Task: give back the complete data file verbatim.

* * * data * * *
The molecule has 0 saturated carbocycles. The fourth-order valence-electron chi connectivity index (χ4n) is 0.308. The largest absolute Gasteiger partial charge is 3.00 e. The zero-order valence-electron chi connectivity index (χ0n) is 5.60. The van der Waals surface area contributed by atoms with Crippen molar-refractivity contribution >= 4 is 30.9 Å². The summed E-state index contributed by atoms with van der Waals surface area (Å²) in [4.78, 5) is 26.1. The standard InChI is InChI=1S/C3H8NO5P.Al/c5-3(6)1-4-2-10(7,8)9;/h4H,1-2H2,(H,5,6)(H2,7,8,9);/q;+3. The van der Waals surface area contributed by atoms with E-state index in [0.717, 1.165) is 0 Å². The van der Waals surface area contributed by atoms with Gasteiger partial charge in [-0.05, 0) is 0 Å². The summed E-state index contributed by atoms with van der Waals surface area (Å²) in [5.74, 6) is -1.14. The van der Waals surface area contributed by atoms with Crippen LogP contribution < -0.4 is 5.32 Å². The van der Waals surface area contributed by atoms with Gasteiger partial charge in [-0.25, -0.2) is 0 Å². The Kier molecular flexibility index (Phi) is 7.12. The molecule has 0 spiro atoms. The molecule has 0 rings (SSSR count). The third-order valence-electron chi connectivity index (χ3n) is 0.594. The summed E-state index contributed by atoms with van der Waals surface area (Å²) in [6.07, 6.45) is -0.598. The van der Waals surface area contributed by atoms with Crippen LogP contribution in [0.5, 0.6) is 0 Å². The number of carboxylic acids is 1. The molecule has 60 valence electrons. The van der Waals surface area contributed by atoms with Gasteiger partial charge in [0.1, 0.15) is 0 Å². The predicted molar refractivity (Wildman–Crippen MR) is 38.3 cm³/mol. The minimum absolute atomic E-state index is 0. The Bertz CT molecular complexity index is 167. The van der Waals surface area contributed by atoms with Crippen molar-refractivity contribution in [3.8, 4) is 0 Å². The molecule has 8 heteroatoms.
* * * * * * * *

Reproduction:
The molecule has 0 saturated carbocycles. The fourth-order valence-electron chi connectivity index (χ4n) is 0.308. The largest absolute Gasteiger partial charge is 3.00 e. The zero-order valence-electron chi connectivity index (χ0n) is 5.60. The van der Waals surface area contributed by atoms with Crippen molar-refractivity contribution >= 4 is 30.9 Å². The summed E-state index contributed by atoms with van der Waals surface area (Å²) in [4.78, 5) is 26.1. The standard InChI is InChI=1S/C3H8NO5P.Al/c5-3(6)1-4-2-10(7,8)9;/h4H,1-2H2,(H,5,6)(H2,7,8,9);/q;+3. The van der Waals surface area contributed by atoms with E-state index in [0.717, 1.165) is 0 Å². The van der Waals surface area contributed by atoms with Gasteiger partial charge in [-0.05, 0) is 0 Å². The summed E-state index contributed by atoms with van der Waals surface area (Å²) in [5.74, 6) is -1.14. The van der Waals surface area contributed by atoms with Crippen LogP contribution < -0.4 is 5.32 Å². The van der Waals surface area contributed by atoms with Gasteiger partial charge in [-0.25, -0.2) is 0 Å². The Kier molecular flexibility index (Phi) is 7.12. The molecule has 0 spiro atoms. The molecule has 0 rings (SSSR count). The third-order valence-electron chi connectivity index (χ3n) is 0.594. The summed E-state index contributed by atoms with van der Waals surface area (Å²) in [6.07, 6.45) is -0.598. The van der Waals surface area contributed by atoms with Crippen LogP contribution in [0.5, 0.6) is 0 Å². The number of carboxylic acids is 1. The molecule has 60 valence electrons. The van der Waals surface area contributed by atoms with Gasteiger partial charge in [0.1, 0.15) is 0 Å². The predicted molar refractivity (Wildman–Crippen MR) is 38.3 cm³/mol. The minimum absolute atomic E-state index is 0. The Bertz CT molecular complexity index is 167. The van der Waals surface area contributed by atoms with Crippen molar-refractivity contribution in [3.8, 4) is 0 Å². The molecule has 8 heteroatoms.